What Should We Hope To Achieve Through Health System Transformation?
This is the first in a blog series outlining Community Catalyst’s policy priorities for Health System Transformation. Each subsequent blog will take a deeper dive into one of the six areas we believe must be addressed to achieve better care, better value and better health.
Although much work remains to fully realize the coverage vision embodied in the Affordable Care Act (ACA), another aspect of the ACA—how we deliver and pay for health care—is receiving increasing attention. To date, the bulk of this attention has come from providers and public and private payers. But consumer advocates are coming to the table, increasingly recognizing that critical decisions about access, quality and affordability are being made.
With support from The Atlantic Philanthropies, Robert Wood Johnson Foundation, The John A. Hartford Foundation and others, and working closely with other national and state partners, Community Catalyst has committed itself to supporting an effective consumer voice in the debate over “Health System Transformation.” A necessary (though not sufficient) step in this direction is to clarify what we hope to get out of Health System Transformation, what the risks are to consumers in a reorganized system, and consequently, what our agenda for change should look like.
What We Hope to Achieve
The Institute for Healthcare Improvement’s “triple aim”—better care/better health/lower cost—provides a good starting point to develop a framework for transforming our health system. But it can be made more specific by answering three questions:
Better care for whom? Primarily, for two intersecting groups:
- people with multiple chronic conditions and disabilities who account for the bulk of our national health care spending and who are often poorly served by a system that is better designed to address discrete episodes of acute illness
- low-income people, racial and ethnic minorities and other marginalized populations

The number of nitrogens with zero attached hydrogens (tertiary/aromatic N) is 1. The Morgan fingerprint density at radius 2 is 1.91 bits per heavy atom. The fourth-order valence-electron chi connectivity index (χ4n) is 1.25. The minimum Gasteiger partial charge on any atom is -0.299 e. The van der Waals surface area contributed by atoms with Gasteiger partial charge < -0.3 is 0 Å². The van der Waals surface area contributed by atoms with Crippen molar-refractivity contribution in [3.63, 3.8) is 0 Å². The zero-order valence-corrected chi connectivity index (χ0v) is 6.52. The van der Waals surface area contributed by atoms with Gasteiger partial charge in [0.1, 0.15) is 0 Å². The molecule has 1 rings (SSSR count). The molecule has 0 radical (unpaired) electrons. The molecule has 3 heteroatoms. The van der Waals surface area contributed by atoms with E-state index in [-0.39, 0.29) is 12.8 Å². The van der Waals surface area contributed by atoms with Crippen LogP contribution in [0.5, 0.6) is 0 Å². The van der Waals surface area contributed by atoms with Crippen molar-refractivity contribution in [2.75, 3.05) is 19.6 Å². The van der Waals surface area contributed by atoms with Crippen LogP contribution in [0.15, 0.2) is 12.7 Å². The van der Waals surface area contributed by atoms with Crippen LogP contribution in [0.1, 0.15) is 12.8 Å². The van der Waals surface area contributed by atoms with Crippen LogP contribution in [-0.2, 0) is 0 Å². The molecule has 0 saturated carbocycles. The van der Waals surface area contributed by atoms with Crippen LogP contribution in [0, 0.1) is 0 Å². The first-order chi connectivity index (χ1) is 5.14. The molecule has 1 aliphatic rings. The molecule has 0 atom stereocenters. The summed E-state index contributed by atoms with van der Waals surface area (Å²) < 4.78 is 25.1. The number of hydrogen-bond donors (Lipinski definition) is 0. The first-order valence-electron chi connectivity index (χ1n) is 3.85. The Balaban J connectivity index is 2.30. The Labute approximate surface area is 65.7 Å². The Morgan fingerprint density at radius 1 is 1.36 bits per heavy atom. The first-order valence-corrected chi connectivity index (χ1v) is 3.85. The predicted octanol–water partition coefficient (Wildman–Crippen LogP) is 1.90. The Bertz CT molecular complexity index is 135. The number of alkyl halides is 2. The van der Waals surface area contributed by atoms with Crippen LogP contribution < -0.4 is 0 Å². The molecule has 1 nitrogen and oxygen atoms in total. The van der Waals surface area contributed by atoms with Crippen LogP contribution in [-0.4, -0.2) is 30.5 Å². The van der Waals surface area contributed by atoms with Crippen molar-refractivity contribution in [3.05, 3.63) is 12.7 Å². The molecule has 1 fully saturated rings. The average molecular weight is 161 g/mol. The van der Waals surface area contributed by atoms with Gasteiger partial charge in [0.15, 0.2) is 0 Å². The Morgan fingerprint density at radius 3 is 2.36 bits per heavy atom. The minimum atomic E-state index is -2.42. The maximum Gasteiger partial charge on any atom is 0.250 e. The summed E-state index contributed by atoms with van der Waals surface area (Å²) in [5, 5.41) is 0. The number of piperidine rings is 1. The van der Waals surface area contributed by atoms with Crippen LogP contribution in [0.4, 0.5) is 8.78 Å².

Better health how? Better health will be achieved not only by improving clinical processes to get better health outcomes, but also by redirecting wasted resources in an inefficient medical care system to improve the social and economic conditions that generate a lot of acute and chronic health spending.
Finally, better value how? By addressing those features of the U.S. health care financing and delivery system that inflate our spending relative to other advanced industrial democracies but fail to improve clinical outcomes (see The Path to a People-Centered Health System for more discussion of these drivers of low-value care).
What Are the Risks?
- The push to achieve cost savings will come at the expense of better care and better health. We see this risk in the alarming trend toward higher patient cost-sharing, which can lower health spending but also puts the greatest economic burden on people with chronic conditions and low-income people.
- Plans and providers will seek to achieve results by avoiding or underserving high-need/high-cost patients. Reengineering care is hard. Relatively speaking, avoiding patients who might drag down quality scores or bust through budget caps is easy.
What Policy Agenda Can Help Us Realize Our Positive Goals, While Minimizing the Risks?
Community Catalyst has identified six areas we believe are critical to address in order to ensure that the promise of better care, better value and better health is realized and the pitfalls avoided.